You know when you’re waiting for a performer to return for an encore and everybody is cheering, and then there this slight lull in the cheers until someone starts stomping their feet and amps the entire crowd back up to their original level?
Yeah, that didn’t happen at Unknown Mortal Orchestra’s show Friday night in Denver. From the moment Ruban Nielson and his three bandmates left the stage to the moment they returned for an encore, the audience maintained their deafening decibel without fail. There are excited audiences, and then there are excited audiences. The Bluebird was packed with the latter, having sold out with just hours to spare.
And boy, they were excited. As an artist, it has to be one hell of a confidence boost when your audience can sing every word to songs from the album you released just over two months ago (Multi-Love, in this case). UMO played said album to a crowd that couldn’t get enough, whooping at the opening notes of “Like Acid Rain” and swaying in time to the title track. People reached out to Neilson for high fives and handshakes, burying him in a barrage of cheers, hugs and selfies when he ventured onto the floor during “Stage or Screen”.
That UMO were spotlighting their music’s jazzy and R&B elements made the sheer strength and volume of the crowd response all the more striking. Our current musical landscape has relegated all non-Amy Winehouse jazz to the territory of arcane and antiquated obsession fixated on by a particular brand of music snob, no country for young men or women. And yet here they all were, clapping with genuine enthusiasm following keys player Quincy McCrary’s jazz piano break.
Here they all were indeed, losing their freaking minds to “Ur Life One Night” and tossing sheets of Mylar over their heads and waving their arms to “So Good at Being In Trouble”. Here the all were, heating up the Bluebird to the point where the security guards were wiping their foreheads with rags and bassist Jake Portrait was fanning himself on stage. Here the all were, forgiving Neilson for his occasional vocal missteps and a dodgy microphone without a second thought. Here they all were.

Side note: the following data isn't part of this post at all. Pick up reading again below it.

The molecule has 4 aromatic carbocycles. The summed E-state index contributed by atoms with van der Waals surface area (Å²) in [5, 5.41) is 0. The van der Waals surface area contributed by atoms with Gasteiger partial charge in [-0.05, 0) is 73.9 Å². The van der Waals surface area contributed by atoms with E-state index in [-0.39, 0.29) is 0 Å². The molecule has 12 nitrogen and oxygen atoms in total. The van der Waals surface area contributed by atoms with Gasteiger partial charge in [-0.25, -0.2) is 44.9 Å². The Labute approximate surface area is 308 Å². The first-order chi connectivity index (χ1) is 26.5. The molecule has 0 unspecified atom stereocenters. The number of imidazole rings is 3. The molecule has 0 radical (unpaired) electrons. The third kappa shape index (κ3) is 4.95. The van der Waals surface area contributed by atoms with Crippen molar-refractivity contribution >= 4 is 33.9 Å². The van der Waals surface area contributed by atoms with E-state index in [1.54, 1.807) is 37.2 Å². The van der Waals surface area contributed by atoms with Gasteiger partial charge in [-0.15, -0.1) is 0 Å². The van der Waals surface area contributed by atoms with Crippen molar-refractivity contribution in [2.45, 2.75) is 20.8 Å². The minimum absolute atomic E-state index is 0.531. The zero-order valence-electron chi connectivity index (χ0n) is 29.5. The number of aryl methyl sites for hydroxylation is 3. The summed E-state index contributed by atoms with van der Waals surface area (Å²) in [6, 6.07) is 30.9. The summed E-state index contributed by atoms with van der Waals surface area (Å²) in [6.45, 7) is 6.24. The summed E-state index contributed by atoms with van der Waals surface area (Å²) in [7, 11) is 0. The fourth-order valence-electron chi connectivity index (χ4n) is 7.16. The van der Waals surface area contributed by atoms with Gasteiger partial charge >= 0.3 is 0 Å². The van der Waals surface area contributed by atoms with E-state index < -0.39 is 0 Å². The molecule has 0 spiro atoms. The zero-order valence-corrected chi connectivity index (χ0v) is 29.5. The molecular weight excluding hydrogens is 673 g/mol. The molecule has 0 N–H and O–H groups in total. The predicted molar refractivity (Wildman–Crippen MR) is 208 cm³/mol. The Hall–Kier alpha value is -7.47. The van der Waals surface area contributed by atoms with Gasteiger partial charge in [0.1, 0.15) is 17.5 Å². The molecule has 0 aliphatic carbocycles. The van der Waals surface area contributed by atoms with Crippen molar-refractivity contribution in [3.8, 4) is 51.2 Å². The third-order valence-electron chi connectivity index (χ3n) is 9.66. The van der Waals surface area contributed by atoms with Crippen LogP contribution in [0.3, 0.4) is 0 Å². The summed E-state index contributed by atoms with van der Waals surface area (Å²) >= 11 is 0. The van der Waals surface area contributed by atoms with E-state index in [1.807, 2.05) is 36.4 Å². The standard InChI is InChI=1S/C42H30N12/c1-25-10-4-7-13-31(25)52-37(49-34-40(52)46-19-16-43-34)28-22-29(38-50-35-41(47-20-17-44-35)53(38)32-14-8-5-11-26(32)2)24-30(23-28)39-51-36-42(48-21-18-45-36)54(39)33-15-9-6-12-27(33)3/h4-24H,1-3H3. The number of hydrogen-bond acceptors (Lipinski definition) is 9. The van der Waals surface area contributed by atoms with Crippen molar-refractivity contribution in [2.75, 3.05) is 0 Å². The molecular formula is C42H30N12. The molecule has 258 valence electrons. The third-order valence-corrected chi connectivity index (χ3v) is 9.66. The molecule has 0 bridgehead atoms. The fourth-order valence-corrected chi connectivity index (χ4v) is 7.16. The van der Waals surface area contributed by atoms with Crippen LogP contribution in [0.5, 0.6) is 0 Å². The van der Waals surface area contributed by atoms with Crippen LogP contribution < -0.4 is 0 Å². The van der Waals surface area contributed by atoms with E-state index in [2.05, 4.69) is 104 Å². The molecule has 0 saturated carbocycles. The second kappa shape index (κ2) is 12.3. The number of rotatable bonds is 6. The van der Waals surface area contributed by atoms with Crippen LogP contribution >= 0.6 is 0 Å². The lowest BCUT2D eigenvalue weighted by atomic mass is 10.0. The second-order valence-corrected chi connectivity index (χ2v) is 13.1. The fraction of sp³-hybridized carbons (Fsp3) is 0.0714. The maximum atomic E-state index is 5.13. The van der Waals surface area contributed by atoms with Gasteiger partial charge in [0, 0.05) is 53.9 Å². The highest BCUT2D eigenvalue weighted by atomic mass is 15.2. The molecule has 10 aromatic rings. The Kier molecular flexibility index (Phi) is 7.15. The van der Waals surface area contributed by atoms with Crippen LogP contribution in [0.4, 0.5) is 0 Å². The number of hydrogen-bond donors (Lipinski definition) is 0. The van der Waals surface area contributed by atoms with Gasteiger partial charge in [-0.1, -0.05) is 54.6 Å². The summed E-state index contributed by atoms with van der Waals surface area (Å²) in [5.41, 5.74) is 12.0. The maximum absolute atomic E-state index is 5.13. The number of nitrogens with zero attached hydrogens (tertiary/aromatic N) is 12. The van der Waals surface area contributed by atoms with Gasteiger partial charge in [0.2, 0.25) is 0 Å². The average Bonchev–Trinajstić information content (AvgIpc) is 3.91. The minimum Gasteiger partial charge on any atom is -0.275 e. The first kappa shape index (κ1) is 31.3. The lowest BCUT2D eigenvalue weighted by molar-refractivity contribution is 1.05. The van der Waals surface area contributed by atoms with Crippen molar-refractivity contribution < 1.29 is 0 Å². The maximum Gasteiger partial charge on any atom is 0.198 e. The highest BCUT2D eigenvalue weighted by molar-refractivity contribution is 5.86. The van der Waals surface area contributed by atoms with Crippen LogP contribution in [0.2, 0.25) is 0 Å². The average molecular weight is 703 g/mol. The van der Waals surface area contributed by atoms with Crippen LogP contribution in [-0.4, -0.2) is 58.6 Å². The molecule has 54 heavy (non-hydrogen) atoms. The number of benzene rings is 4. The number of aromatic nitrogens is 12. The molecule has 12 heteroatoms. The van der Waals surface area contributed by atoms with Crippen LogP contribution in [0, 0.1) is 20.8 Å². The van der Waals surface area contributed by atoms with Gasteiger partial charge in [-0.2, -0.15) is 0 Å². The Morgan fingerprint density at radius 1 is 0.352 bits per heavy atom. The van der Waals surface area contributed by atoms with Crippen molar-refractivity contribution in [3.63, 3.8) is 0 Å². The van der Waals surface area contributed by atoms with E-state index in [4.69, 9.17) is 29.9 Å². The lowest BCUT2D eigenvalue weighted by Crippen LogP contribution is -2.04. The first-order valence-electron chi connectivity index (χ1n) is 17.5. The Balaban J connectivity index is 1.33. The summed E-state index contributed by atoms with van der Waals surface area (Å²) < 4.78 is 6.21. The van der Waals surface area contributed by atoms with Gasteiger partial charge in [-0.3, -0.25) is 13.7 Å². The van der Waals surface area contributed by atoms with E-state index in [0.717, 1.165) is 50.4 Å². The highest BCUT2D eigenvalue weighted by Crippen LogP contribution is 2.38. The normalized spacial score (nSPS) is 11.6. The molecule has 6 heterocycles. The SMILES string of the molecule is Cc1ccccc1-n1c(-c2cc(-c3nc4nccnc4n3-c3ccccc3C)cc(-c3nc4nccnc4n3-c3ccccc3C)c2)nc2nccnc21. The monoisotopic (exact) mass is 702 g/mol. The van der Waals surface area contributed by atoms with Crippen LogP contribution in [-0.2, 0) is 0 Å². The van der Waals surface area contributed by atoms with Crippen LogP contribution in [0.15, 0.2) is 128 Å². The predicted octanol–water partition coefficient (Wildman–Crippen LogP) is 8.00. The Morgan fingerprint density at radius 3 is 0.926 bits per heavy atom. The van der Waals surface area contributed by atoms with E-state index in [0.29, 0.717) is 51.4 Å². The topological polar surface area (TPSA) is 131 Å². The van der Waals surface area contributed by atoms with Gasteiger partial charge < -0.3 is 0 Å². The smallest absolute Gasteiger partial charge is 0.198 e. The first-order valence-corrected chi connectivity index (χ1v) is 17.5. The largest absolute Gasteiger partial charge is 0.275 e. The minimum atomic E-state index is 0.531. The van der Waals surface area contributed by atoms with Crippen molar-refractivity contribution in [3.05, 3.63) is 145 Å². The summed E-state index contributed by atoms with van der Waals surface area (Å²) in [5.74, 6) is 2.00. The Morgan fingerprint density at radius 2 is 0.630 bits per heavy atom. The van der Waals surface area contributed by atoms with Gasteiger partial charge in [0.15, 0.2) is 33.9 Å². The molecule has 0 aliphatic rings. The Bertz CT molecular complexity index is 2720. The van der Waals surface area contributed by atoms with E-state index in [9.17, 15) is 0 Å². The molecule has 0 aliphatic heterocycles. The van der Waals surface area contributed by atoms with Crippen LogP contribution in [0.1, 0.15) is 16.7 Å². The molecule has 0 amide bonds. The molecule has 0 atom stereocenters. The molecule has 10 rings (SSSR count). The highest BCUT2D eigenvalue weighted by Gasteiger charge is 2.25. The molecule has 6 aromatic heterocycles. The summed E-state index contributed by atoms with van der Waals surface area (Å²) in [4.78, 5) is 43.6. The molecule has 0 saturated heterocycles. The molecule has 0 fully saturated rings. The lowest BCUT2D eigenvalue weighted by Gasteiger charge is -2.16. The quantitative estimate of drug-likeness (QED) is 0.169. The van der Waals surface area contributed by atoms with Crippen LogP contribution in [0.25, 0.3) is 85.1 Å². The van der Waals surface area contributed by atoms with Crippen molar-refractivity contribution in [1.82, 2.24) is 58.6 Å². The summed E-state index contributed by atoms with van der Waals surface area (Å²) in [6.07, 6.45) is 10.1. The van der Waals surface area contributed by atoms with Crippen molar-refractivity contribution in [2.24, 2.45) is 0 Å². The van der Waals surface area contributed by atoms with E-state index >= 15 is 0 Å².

And as for that previously mentioned encore, UMO kicked it off with “Necessary Evil”, a slow and plodding ballad by absolutely no one’s standards but still too mellow to reach the crowd’s heights. It took UMO jamming the song out and throwing in a guitar solo to reach their crowd’s level, which they then maintained with a massively danceable rendition of “Can’t Keep Checking My Phone.” Neilson, as unassuming a frontman as they come, hit superstar status halfway through the set and finished somewhere in the rock (and jazz?) god ballpark.
“Thank you so much, Denver. We love you,” he said as “Can’t Keep Checking My Phone” wound to a close. Consider the feeling mutual.
Like Acid Rain
From The Sun
How Can U Love Me
The World Is Crowded
So Good At Being In Trouble
Swim and Sleep (Like a Shark)
Stage or Screen
Can’t Keep Checking My Phone